That last sentence is maybe the saddest of all. It's not just that Republicans didn't come. It's worse than that. Even with Eric Cantor twisting arms he couldn't find a single Republican willing to attend. I guess they were all afraid that Fox News would televise it and some of their constituents might find out they were there.

Here is today's good economic news:

Real gross domestic product — the output of goods and services produced by labor and property located in the United States — increased at an annual rate of 2.5 percent in the second quarter of 2013....The GDP estimate released today is based on more complete source data than were available for the "advance" estimate issued last month. In the advance estimate, the increase in real GDP was 1.7 percent.

That's quite a revision. GDP growth was actually half again as large as the BEA originally estimated, which is about as big a relative revision as I can remember. It still doesn't show the economy roaring ahead or anything, but it certainly shows a good deal more strength than we thought.

And just think: If it weren't for this year's round of austerity, growth might have been just a few ticks below 4 percent. That would have been a genuinely positive number. It's too bad we've chosen instead to deliberately sabotage the economy.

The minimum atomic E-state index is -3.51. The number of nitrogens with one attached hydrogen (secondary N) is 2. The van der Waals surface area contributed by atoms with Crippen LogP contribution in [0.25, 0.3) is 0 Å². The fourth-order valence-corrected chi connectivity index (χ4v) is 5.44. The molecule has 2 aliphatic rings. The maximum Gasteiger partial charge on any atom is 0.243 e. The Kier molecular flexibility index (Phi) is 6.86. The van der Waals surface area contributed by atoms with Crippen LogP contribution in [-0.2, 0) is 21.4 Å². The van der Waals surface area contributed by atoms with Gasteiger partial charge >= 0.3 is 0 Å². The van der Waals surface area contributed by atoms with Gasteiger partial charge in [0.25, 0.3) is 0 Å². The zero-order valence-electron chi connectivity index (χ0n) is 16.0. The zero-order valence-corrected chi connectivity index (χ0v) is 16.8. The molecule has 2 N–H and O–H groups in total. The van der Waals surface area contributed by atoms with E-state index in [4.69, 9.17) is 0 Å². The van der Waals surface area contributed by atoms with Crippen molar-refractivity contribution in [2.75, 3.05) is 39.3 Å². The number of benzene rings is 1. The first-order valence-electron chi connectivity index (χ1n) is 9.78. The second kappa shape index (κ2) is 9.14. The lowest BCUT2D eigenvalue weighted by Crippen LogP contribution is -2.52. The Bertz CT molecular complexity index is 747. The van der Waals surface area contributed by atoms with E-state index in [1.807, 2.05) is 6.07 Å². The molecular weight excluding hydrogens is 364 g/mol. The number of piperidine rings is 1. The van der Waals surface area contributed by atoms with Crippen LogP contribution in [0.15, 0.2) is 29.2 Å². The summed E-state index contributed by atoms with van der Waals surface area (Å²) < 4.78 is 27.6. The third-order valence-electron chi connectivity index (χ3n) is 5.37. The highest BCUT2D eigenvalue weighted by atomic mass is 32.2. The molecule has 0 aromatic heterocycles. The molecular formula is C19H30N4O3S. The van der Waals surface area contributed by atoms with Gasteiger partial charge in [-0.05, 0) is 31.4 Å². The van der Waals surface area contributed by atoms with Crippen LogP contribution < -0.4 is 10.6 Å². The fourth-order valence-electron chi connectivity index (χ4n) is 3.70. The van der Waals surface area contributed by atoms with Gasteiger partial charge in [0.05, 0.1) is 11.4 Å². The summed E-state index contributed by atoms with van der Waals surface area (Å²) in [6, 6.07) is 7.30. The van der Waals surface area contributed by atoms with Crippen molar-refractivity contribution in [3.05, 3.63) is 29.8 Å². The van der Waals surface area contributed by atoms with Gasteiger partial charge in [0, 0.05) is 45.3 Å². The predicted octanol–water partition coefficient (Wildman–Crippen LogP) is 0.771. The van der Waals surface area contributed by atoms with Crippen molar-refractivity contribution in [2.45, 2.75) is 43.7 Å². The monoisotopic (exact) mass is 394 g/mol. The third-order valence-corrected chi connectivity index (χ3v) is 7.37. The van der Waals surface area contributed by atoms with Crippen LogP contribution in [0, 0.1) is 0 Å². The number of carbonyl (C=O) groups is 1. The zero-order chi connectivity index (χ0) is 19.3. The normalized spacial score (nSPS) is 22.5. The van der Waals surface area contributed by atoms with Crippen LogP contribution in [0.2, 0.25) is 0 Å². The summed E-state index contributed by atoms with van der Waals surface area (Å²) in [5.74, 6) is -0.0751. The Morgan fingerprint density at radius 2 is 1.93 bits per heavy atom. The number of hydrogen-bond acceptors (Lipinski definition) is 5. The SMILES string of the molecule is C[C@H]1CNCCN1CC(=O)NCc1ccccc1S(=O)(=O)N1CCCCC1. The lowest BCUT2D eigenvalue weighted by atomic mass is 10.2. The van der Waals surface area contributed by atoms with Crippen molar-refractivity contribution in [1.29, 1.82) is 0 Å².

Motoko Rich writes in the New York Times that charter school teachers tend to turn over pretty quickly. The average charter teacher has only a few years of experience, compared to 14 in traditional public schools. However, even though everyone agrees that teachers with five-plus years of experience are better than those with only three or four years, charter school outcomes are pretty similar to those of public schools. Matt Yglesias wonders what's going on:

Given that these charters are really held back by having such a large share of first- and second-year teachers, how is it that they're able to produce decent educational results? The evidence isn't airtight, but the natural inference to make from the turnover data is that the experience-adjusted quality of the charter school teachers is substantially higher than of the traditional public school teachers.

....If kids in charter schools were on average clearly learning less than kids in traditional public schools, then it'd be easy to finger the teacher turnover issue as the culprit. But they're not doing worse, despite charter schools' problems with hanging on to teachers for more than a few years. The interesting question is what accounts for that.